8th July, Hong Kong: Hideaki Hata won Japan's first gold medal at the 20th Asian School Tenpin Bowling Championships with victory in the Boy's Singles with compatriot Naoto Kanno adding up the bronze medal.
Keita Asakawa got off to a brilliant start with a superb 254 in his opening game to lead Hata by 5 pins. Musaab Salim Aladawi of Oman and Hassan Qasem of Kuwait both registered high games of 245 and 237 for third and fourth positions.
The Omani added an identical 245 in his second game to take over the running while Asakawa slipped to second despite adding 216. Singapore's Dylan Teoh rolled 244 to add to his 221 opening game to move up to third as Hata shot 215 to slip down to fourth.
Musaab was on a roll with another strong game of 223 to retain the lead. Hata shot 246 to move back up to second, just 3 pins adrift the leader. Former Hong Kong national youth, Nixon Chan of Australia reeled in 225, 238 and 227 to take up third.
Hata quickened his pace with a sizzling 267 to move into the lead. Australia's Cameron Stein also bowled a big game of 269 to take over second while Chan maintained third. Musaab dropped down to fourth despite a 204 in the fourth game.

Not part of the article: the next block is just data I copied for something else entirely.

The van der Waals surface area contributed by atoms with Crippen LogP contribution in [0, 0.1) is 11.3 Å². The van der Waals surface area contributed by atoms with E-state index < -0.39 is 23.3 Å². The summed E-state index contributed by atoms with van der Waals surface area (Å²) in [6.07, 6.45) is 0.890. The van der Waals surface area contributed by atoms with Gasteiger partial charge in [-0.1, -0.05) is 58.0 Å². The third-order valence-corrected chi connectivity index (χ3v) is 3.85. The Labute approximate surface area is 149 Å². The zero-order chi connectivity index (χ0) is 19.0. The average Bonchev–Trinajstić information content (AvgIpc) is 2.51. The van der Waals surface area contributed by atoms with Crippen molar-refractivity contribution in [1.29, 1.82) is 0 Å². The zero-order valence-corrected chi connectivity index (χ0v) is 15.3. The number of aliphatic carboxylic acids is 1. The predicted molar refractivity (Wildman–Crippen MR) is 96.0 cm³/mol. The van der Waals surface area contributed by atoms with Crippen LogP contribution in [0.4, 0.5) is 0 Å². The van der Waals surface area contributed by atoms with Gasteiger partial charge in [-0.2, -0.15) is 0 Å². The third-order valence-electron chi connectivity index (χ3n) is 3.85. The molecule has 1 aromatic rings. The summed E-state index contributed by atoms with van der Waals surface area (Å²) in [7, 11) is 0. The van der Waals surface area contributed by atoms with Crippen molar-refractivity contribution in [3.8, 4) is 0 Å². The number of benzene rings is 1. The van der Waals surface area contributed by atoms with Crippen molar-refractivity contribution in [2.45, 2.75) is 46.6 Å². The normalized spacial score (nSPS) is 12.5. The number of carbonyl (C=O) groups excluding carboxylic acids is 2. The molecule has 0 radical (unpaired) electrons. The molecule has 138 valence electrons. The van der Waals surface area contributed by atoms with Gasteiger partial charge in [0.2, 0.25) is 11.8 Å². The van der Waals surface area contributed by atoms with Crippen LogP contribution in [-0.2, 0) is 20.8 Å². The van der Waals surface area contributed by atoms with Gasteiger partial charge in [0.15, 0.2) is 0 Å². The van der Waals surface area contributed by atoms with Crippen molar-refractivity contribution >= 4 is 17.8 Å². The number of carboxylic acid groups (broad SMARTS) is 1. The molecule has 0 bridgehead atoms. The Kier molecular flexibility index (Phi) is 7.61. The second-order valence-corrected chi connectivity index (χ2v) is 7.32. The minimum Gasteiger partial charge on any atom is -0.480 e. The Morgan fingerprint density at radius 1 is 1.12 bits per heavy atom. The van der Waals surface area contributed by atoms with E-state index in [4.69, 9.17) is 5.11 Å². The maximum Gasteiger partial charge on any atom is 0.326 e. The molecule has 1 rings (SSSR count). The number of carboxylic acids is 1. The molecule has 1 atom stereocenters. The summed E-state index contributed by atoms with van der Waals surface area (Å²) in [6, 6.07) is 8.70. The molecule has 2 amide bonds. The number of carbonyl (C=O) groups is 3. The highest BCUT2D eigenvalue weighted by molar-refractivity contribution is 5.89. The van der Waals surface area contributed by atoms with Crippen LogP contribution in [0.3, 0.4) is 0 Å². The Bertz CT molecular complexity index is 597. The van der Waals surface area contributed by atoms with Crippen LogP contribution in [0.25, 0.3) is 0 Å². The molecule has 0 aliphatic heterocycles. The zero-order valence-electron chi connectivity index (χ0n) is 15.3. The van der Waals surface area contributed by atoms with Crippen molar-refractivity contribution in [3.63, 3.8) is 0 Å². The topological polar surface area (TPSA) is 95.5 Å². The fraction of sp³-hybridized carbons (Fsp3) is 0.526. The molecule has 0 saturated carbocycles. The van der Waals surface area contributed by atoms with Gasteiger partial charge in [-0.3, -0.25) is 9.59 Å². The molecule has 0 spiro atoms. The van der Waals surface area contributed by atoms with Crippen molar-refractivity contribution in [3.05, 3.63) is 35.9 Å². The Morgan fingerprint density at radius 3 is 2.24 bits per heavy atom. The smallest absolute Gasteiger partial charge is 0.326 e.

There was no stopping the Japanese debutant as he fired 223 and 247 in his fifth and final game to seal the gold medal with 1447. Chan ended with 238 and 202 to clinch the silver medal with 1377. A third Japanese, Naoto Kanno stormed home with 246 and 258 to snatch the bronze medal with 1368.
Stein suffered a poor 178 in his final game to miss the podium by a single pin in fourth position with 1367. Musaab completed the top five with 1354.
Earlier in the Girl's division, Arianne Tay and Fion Liew gave Singapore a superb start by winning the gold and silver medals with 1380 and 1363 respectively. Haru Suzuki gave Japan its first medal by picking up the bronze with 1339.
Competition will shift to the Doubles event tomorrow with the boys contesting in the morning and the girls in the afternoon. The Team of Four is scheduled for July 10 voer two blocks of three games.
Photos by Terence Yaw in Hong Kong.